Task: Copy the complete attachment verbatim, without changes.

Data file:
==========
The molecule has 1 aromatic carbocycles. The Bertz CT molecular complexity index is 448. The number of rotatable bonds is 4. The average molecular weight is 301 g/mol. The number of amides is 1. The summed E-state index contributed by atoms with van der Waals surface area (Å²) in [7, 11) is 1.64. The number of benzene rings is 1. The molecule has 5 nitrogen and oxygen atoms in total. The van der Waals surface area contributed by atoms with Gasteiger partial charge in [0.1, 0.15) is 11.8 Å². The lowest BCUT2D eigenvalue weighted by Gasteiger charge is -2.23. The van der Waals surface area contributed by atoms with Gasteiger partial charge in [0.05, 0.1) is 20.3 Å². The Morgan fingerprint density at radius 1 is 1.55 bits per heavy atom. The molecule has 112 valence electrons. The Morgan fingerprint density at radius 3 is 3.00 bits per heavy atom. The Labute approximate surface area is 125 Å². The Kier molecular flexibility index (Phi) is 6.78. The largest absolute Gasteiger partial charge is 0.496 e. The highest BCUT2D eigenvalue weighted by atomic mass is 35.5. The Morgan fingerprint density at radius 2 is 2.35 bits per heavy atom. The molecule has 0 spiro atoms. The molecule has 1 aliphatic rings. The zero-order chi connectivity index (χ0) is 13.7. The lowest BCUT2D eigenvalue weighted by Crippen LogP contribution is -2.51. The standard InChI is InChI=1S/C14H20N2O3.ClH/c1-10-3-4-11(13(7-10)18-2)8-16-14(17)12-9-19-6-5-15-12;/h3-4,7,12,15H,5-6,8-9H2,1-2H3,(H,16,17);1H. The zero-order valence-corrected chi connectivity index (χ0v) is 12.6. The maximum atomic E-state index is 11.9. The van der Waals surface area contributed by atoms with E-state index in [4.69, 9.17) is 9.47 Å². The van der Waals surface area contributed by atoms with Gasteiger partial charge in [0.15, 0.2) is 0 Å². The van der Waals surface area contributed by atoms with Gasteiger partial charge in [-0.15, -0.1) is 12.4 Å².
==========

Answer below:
The molecule has 1 aromatic carbocycles. The Bertz CT molecular complexity index is 448. The number of rotatable bonds is 4. The average molecular weight is 301 g/mol. The number of amides is 1. The summed E-state index contributed by atoms with van der Waals surface area (Å²) in [7, 11) is 1.64. The number of benzene rings is 1. The molecule has 5 nitrogen and oxygen atoms in total. The van der Waals surface area contributed by atoms with Gasteiger partial charge in [0.1, 0.15) is 11.8 Å². The lowest BCUT2D eigenvalue weighted by Gasteiger charge is -2.23. The van der Waals surface area contributed by atoms with Gasteiger partial charge in [0.05, 0.1) is 20.3 Å². The Morgan fingerprint density at radius 1 is 1.55 bits per heavy atom. The molecule has 112 valence electrons. The Morgan fingerprint density at radius 3 is 3.00 bits per heavy atom. The Labute approximate surface area is 125 Å². The Kier molecular flexibility index (Phi) is 6.78. The largest absolute Gasteiger partial charge is 0.496 e. The highest BCUT2D eigenvalue weighted by atomic mass is 35.5. The Morgan fingerprint density at radius 2 is 2.35 bits per heavy atom. The molecule has 0 spiro atoms. The molecule has 1 aliphatic rings. The zero-order chi connectivity index (χ0) is 13.7. The lowest BCUT2D eigenvalue weighted by Crippen LogP contribution is -2.51. The standard InChI is InChI=1S/C14H20N2O3.ClH/c1-10-3-4-11(13(7-10)18-2)8-16-14(17)12-9-19-6-5-15-12;/h3-4,7,12,15H,5-6,8-9H2,1-2H3,(H,16,17);1H. The zero-order valence-corrected chi connectivity index (χ0v) is 12.6. The maximum atomic E-state index is 11.9. The van der Waals surface area contributed by atoms with E-state index in [4.69, 9.17) is 9.47 Å². The van der Waals surface area contributed by atoms with Gasteiger partial charge in [0.15, 0.2) is 0 Å². The van der Waals surface area contributed by atoms with Gasteiger partial charge in [-0.15, -0.1) is 12.4 Å².